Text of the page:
Let me be honest with you. This is not the story I expected to be posting today.
Against the Tennessee Titans on Sunday, our hometown team packed it in. They got beat in every phase of the game. And not just beat. Embarrassed.
So, what exactly has caused a seemingly strong Super Bowl contender to suddenly look like a bottom-five team in the NFL?
Joe Burrow Calf Injury
I don’t care how good of a quarterback Burrow is. He can’t move. And the rest of the league knows it. The Titans came in as the No. 4 defense in the league at rushing the passer. They may have come out No. 1.
Burrow was pedestrian, to say the least. Sure, he managed to find Ja’Marr Chase. But that was about it. Burrow got sacked three times, and the Titans racked up an unacceptable nine QB hits.
It’s time to move on to Jake Browning. Or A.J. McCarron. At least they can move. Let Burrow sit until his thigh is back to 100 percent. What do we have to lose? The fat lady is about to sing. There is no sense risking the franchise quarterback over a lost cause.
Look, I love the guy. But he is just not himself. Maybe he is feeling disrespected because he was not offered a contract extension, and all the talk is that he will not be back next year. Be that as it may, Higgins has had one good game this year. The rest of the time? No comment.
To make matters worse, Higgins went out with a rib injury he suffered in the first half vs. Tennessee and did not return.
If Higgins can’t get back to his pre-2023 self, the Bengals offense won’t come close to reaching its potential.
The whole offensive line
The Bengals’ revamped offensive line has been a major disappointment this season, and there’s no excuse for it being this bad. They have four good starters in Orlando Brown Jr., Jonah Williams, Ted Karras, and Alex Cappa, while Cordell Volson showed promise as a fourth-round rookie in 2022.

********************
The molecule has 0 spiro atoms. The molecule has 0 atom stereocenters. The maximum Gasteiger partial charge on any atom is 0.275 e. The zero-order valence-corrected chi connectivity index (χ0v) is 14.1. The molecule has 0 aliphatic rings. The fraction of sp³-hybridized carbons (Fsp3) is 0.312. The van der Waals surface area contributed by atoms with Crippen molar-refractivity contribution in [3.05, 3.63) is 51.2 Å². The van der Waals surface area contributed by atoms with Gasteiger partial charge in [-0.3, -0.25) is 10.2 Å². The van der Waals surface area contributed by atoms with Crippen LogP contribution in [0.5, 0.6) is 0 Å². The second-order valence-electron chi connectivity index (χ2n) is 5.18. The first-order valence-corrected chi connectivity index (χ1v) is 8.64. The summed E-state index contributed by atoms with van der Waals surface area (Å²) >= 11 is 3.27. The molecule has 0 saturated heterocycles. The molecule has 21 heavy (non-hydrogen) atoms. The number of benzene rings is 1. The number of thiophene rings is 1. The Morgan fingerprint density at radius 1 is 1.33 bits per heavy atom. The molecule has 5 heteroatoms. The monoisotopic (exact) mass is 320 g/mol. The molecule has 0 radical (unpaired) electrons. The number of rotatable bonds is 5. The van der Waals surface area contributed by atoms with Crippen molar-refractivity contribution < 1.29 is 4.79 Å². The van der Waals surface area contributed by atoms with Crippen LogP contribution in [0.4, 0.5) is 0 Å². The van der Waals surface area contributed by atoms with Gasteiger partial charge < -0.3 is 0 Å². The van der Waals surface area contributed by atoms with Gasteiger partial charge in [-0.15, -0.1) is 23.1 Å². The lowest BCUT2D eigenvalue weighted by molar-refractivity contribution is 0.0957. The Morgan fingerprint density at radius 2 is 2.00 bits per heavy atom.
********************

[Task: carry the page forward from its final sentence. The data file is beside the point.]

Despite all of this, Burrow is still getting hit far too often. Here’s how his first four weeks have gone:
- Browns in Week 1: Two sacks and 10 QB hits.
- Ravens in Week 2: One sack and five QB hits.
- Rams in Week 3: Two sacks and six QB hits.
- Titans in Week 4: Three sacks and nine QB hits.
That’s getting your QB far too often, especially when the offense is going with so many quick passes to protect his calf.
Zac Taylor/Brian Callahan
Your team is sitting at 1-2, and your offense has not looked good. But you moved the ball right down the field on the opening possession, and running back Joe Mixon is averaging nearly seven yards per carry. You are facing 4th and goal from the 2-yard line. What do you do? Kick a field goal.
Come on, man. Go for the touchdown. When Tennessee was facing 4th and 2 around the Bengals’ 45-yard line, the Titans went for it and made it. The Titans were aggressive. The Bengals were not.
Then, late in the first half, Cincinnati is facing a fourth and three from near midfield, already trailing by a count of 14-3. The Bengals have a chance to get back in to it, and the offense needs a spark. So Taylor calls for a punt. Tennessee tacks on another touchdown.
And after going so conservative, Taylor made a highly questionable decision to keep Burrow in at the end of the game and tack on more unnecessary hits.
What are we doing?
This is supposed to be the Bengals’ best offensive line since the Andrew Whitworth days. Remember him?
Orlando Brown, Jr. is one of the better left tackles in the league. Right tackle Jonah Williams graded out at 100% in pass protection against the Rams. Center Ted Karras and Right guard Alex Kappa both have Super Bowl rings. Cordell Volson, in his second year at left guard, may be the only weak link.
Or so it would seem. Four games into the season, these guys still can’t get it together. Either they are a lot worse than the rest of the league gives them credit for, or there is a coaching problem that needs to be fixed.
At what point do the excuses run out for Pollack?
How do you go from absolute dominance to sieve in one week’s time? Good question, but that is exactly what happened against the Titans on Sunday.
One minute, it is a hard-fought 3-3 ballgame, the next, Cincinnati is down by a count of 24-3.
All it took were eight straight explosive plays: 38 yards, 24 yards, 13 yards, touchdown; 26 yards, 22 yards, 29 yards, touchdown; 16 yards, 44 yards. The Titans were 1st and 10 at the Cincinnati 20-yard-line before the Bengals defense finally started to play again. But this drive also resulted in a touchdown.
Feels like the season is effectively over if the Bengals don’t beat the Cardinals next week.